200 Years. 200 Stories. Story
103: “Docs in the Box
Visitors to the Academy’s current exhibit, Bugs… Outside the Box, can watch—and talk with—our entomologists as they work on insect specimens in the exhibit's “Entomologist Inside the Box.”
Docs in the Box
They’re living, they’re working, and we’ve even given them air holes, but what on earth are our distinguished entomologists doing inside a box in the Academy’s Bugs…Outside the Box exhibit? Only some of the most important organizational work the Entomology Department has done in more than 30 years, explains Curator of Entomology Dr. Jon Gelhaus. Right now, the Academy’s approximately 4 million insect specimens are stored in cabinets built during the 1970s. At the time, these wooden cabinets were a step forward because the compact design added space for growth, but the open cabinets did not provide ideal protection for the specimens from pests and the environment, and the thick wooden shelves limited the storage space. The growing collection quickly used up the space, and many specimens are now stored in different areas throughout the collection in a way that prevents our scientists from being able to find what they need quickly. To address these problems, our entomologists have begun an extensive rehousing and inventory project funded by the National Science Foundation and the Institute of Museum and Library Services. You have a chance to see this behind-the-scenes work when you visit the museum.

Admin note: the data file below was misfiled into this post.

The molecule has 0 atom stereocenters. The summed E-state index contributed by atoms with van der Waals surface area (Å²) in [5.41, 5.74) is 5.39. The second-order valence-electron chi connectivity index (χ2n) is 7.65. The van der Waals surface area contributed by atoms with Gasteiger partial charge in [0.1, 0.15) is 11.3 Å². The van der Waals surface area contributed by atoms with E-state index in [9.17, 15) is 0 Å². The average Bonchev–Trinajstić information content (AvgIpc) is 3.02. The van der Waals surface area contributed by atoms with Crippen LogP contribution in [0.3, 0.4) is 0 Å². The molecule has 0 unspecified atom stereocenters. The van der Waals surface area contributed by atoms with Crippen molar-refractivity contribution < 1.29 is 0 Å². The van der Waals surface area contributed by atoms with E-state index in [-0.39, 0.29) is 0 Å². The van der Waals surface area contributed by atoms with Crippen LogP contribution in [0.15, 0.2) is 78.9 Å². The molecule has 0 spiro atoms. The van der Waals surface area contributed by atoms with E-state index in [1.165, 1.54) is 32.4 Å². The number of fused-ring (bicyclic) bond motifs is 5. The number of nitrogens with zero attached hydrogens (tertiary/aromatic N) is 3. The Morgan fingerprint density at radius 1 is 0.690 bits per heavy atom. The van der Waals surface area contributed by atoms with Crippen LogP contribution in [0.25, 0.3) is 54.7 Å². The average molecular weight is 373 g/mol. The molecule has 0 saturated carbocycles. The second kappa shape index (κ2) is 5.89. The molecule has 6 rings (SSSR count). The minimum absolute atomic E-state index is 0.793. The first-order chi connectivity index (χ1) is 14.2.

You can watch as our entomologists transfer real bugs into new boxes, identify and label them, and pin them into place. You also can see a prototype of the new state-of-the-art, temperature-controlled cabinets that will prevent any light, pests, and moisture from damaging the specimens. These cabinets will take up less room because they are made of thin steel, freeing up 15 to 20 percent more space for new specimens. Entomologists also are looking closely at the bugs and recording their data in an online resource. This management tool will allow the public and other scientists to examine our collection online and learn about the data associated with our specimens. It also will help scientists to know the exact locations of these specimens.
Our entomologists spend at least an hour every day working in the box, and you’re most likely to see them on weekdays between 11 am and 2 pm and on weekends. Don’t miss this unique opportunity to see our scientists at work and ask questions—the exhibit closes January 16!